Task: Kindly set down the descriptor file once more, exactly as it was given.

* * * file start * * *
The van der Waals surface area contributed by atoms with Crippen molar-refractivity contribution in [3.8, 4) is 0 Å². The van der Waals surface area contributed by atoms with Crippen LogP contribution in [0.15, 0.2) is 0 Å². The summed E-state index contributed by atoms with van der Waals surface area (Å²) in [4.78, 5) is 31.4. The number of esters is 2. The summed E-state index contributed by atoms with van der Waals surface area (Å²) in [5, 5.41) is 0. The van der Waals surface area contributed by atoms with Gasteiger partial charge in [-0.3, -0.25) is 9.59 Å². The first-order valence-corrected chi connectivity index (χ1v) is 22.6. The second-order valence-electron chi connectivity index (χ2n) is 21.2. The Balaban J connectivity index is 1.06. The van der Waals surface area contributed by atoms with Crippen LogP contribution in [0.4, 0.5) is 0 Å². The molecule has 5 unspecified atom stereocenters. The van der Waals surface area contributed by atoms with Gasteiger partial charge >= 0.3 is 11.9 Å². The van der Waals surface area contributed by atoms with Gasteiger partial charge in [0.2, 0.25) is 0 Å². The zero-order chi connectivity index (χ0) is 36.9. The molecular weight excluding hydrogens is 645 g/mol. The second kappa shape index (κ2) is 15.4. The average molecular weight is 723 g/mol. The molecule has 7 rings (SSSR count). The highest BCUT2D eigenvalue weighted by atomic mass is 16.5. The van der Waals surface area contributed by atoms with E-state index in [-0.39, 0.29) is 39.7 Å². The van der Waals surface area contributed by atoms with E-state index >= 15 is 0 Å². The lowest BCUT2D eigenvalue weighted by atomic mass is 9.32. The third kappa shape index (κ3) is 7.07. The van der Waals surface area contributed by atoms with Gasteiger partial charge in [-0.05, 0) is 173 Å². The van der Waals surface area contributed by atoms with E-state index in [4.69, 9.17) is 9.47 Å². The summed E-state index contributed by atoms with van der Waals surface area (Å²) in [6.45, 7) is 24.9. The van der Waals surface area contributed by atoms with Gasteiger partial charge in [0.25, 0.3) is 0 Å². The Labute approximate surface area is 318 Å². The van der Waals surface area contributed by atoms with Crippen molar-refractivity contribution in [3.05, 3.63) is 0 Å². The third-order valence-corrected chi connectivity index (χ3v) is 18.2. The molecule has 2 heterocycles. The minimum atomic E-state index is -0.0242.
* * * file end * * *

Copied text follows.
The van der Waals surface area contributed by atoms with Crippen molar-refractivity contribution in [3.8, 4) is 0 Å². The van der Waals surface area contributed by atoms with Crippen LogP contribution in [0.15, 0.2) is 0 Å². The summed E-state index contributed by atoms with van der Waals surface area (Å²) in [4.78, 5) is 31.4. The number of esters is 2. The summed E-state index contributed by atoms with van der Waals surface area (Å²) in [5, 5.41) is 0. The van der Waals surface area contributed by atoms with Gasteiger partial charge in [-0.3, -0.25) is 9.59 Å². The first-order valence-corrected chi connectivity index (χ1v) is 22.6. The second-order valence-electron chi connectivity index (χ2n) is 21.2. The Balaban J connectivity index is 1.06. The van der Waals surface area contributed by atoms with Crippen LogP contribution in [0.4, 0.5) is 0 Å². The molecule has 5 unspecified atom stereocenters. The van der Waals surface area contributed by atoms with Gasteiger partial charge >= 0.3 is 11.9 Å². The van der Waals surface area contributed by atoms with Gasteiger partial charge in [0.2, 0.25) is 0 Å². The zero-order chi connectivity index (χ0) is 36.9. The molecular weight excluding hydrogens is 645 g/mol. The second kappa shape index (κ2) is 15.4. The average molecular weight is 723 g/mol. The molecule has 7 rings (SSSR count). The highest BCUT2D eigenvalue weighted by atomic mass is 16.5. The van der Waals surface area contributed by atoms with E-state index in [-0.39, 0.29) is 39.7 Å². The van der Waals surface area contributed by atoms with E-state index >= 15 is 0 Å². The lowest BCUT2D eigenvalue weighted by atomic mass is 9.32. The third kappa shape index (κ3) is 7.07. The van der Waals surface area contributed by atoms with Gasteiger partial charge in [-0.05, 0) is 173 Å². The van der Waals surface area contributed by atoms with E-state index in [4.69, 9.17) is 9.47 Å². The summed E-state index contributed by atoms with van der Waals surface area (Å²) in [6.45, 7) is 24.9. The van der Waals surface area contributed by atoms with Gasteiger partial charge in [0.25, 0.3) is 0 Å². The Labute approximate surface area is 318 Å². The van der Waals surface area contributed by atoms with Crippen molar-refractivity contribution in [3.05, 3.63) is 0 Å². The third-order valence-corrected chi connectivity index (χ3v) is 18.2. The molecule has 2 heterocycles. The minimum atomic E-state index is -0.0242.